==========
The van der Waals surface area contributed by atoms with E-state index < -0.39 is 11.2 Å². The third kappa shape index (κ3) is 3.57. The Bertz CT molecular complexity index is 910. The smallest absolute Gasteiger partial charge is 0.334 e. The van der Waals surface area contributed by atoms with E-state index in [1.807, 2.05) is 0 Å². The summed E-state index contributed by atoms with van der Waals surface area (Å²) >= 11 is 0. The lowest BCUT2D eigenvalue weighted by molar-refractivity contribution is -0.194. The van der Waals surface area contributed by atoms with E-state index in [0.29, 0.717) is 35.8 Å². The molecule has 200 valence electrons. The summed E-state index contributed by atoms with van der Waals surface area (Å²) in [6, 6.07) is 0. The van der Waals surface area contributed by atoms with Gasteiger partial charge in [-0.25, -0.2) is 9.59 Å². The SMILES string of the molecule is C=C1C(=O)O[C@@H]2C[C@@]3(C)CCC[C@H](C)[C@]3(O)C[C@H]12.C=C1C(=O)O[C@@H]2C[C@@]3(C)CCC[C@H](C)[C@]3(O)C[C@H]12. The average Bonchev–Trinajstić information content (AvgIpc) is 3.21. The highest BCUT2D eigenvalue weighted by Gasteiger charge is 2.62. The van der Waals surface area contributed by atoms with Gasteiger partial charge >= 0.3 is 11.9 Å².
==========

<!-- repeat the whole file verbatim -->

The van der Waals surface area contributed by atoms with E-state index < -0.39 is 11.2 Å². The third kappa shape index (κ3) is 3.57. The Bertz CT molecular complexity index is 910. The smallest absolute Gasteiger partial charge is 0.334 e. The van der Waals surface area contributed by atoms with E-state index in [1.807, 2.05) is 0 Å². The summed E-state index contributed by atoms with van der Waals surface area (Å²) >= 11 is 0. The lowest BCUT2D eigenvalue weighted by molar-refractivity contribution is -0.194. The van der Waals surface area contributed by atoms with E-state index in [0.29, 0.717) is 35.8 Å². The molecule has 200 valence electrons. The summed E-state index contributed by atoms with van der Waals surface area (Å²) in [6, 6.07) is 0. The van der Waals surface area contributed by atoms with Gasteiger partial charge in [-0.25, -0.2) is 9.59 Å². The SMILES string of the molecule is C=C1C(=O)O[C@@H]2C[C@@]3(C)CCC[C@H](C)[C@]3(O)C[C@H]12.C=C1C(=O)O[C@@H]2C[C@@]3(C)CCC[C@H](C)[C@]3(O)C[C@H]12. The average Bonchev–Trinajstić information content (AvgIpc) is 3.21. The highest BCUT2D eigenvalue weighted by Gasteiger charge is 2.62. The van der Waals surface area contributed by atoms with Gasteiger partial charge >= 0.3 is 11.9 Å².